The last week like every other week has been interesting one for Sarah Palin. She wouldn’t have it any other way even if her actions diminish her stature. As long as the media spells her name correctly, she’s a happy camper.
The former half-term and half-baked Alaska governor is taking a world tour which includes stops in Israel and India. Is this trip a prelude to a presidential campaign or is it just a way of keeping her name before the public? Either way it’s not working out well for her. In India, she spoke at a press conference and she announced that she would not criticize the American president while she was on foreign soil. Then without taking a breath she proceeded to criticize him. This is a classic example of why most Americans dislike Palin. She says one thing and then does another just like the establishment politicians she mocks. Americans are looking for consistency and stability in a president and commander in chief and for most Americans she falls short on both counts. [See political cartoons about Sarah Palin.]
Charlie Sheen’s mania is one of the few things that is rising faster than Palin’s negatives. National polls indicate that the former Republican vice presidential candidate is the most unpopular political figure in the United States. If Palin ran for president, she and her party would be crushed by Barack Obama and the Democrats. No wonder that the conservative GOP political guru Karl Rove is scared to death that she might be the Republican nominee. [See photos of Palin and her family.]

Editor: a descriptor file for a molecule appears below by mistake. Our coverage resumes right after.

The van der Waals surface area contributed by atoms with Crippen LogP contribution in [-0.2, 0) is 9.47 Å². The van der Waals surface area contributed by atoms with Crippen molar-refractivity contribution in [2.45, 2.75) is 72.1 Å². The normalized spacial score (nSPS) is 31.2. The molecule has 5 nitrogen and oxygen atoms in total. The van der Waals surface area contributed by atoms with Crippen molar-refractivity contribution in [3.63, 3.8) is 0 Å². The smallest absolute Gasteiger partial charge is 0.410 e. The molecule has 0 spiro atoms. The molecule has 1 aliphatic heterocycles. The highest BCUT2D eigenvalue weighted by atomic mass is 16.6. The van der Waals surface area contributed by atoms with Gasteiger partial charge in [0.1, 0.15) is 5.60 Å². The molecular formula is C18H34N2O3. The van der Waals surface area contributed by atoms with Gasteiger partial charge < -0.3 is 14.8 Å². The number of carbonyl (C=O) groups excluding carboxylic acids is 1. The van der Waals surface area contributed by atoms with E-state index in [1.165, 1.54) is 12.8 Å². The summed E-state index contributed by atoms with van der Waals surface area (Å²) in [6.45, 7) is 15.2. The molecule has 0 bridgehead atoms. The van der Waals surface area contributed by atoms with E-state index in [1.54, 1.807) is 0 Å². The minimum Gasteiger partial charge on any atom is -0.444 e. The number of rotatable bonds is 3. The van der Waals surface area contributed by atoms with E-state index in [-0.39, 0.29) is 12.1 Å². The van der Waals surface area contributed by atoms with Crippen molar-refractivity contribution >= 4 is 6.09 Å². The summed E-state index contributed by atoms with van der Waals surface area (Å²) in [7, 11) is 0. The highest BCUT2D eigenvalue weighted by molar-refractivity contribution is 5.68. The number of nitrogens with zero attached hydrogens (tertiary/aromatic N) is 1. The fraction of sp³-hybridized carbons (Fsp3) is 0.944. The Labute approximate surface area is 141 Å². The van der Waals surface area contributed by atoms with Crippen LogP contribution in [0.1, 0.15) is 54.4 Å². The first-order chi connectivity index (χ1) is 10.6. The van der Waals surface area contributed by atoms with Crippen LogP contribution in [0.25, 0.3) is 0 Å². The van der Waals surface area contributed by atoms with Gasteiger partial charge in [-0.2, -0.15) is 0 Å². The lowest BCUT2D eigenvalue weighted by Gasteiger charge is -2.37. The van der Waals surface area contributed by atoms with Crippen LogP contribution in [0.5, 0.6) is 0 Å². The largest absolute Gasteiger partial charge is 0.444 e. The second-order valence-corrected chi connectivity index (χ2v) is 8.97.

But Palin is not the GOP’s biggest problem, she is just a symptom of the challenge that confronts Republicans. The big obstacle in the party‘s effort to topple the president in 2012 is that the party activists who dominate the presidential selection process are right wing zealots who are always sure of themselves but never right. Palin probably won’t run but the remaining candidates are tripping all over each other trying to fill the vast right wing vacuum that Palin would leave open if she doesn’t run. While the shadow of Sarah Palin hovers over them, the GOP candidates move further and further to the right. Meanwhile Barack Obama will rush in to fill the void at the center of American politics. [See editorial cartoons about the Tea Party.]
With an enemy like Sarah Palin, Barack Obama doesn't need many friends and he may not have many unless the economy gets better soon.